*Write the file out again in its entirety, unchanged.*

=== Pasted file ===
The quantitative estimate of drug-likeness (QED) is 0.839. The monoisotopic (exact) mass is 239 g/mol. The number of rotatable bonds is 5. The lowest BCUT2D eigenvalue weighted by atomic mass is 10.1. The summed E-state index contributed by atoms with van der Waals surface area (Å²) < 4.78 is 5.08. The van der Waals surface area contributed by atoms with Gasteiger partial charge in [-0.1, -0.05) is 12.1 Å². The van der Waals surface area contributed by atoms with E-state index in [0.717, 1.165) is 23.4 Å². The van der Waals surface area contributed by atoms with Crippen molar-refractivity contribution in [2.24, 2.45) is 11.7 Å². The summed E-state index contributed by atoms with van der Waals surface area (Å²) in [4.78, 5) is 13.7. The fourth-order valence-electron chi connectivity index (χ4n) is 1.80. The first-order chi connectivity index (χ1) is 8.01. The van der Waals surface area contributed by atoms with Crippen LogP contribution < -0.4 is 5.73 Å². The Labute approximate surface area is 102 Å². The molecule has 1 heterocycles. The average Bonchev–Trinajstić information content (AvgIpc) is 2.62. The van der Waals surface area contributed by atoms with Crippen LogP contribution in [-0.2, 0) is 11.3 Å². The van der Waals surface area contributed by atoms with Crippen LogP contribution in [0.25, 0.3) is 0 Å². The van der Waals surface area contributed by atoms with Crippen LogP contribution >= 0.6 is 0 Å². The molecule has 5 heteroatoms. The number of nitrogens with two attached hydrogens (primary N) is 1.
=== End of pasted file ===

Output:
The quantitative estimate of drug-likeness (QED) is 0.839. The monoisotopic (exact) mass is 239 g/mol. The number of rotatable bonds is 5. The lowest BCUT2D eigenvalue weighted by atomic mass is 10.1. The summed E-state index contributed by atoms with van der Waals surface area (Å²) < 4.78 is 5.08. The van der Waals surface area contributed by atoms with Gasteiger partial charge in [-0.1, -0.05) is 12.1 Å². The van der Waals surface area contributed by atoms with E-state index in [0.717, 1.165) is 23.4 Å². The van der Waals surface area contributed by atoms with Crippen molar-refractivity contribution in [2.24, 2.45) is 11.7 Å². The summed E-state index contributed by atoms with van der Waals surface area (Å²) in [4.78, 5) is 13.7. The fourth-order valence-electron chi connectivity index (χ4n) is 1.80. The first-order chi connectivity index (χ1) is 8.01. The van der Waals surface area contributed by atoms with Crippen LogP contribution < -0.4 is 5.73 Å². The Labute approximate surface area is 102 Å². The molecule has 1 heterocycles. The average Bonchev–Trinajstić information content (AvgIpc) is 2.62. The van der Waals surface area contributed by atoms with Crippen LogP contribution in [-0.2, 0) is 11.3 Å². The van der Waals surface area contributed by atoms with Crippen LogP contribution in [0.25, 0.3) is 0 Å². The van der Waals surface area contributed by atoms with Crippen LogP contribution >= 0.6 is 0 Å². The molecule has 5 heteroatoms. The number of nitrogens with two attached hydrogens (primary N) is 1.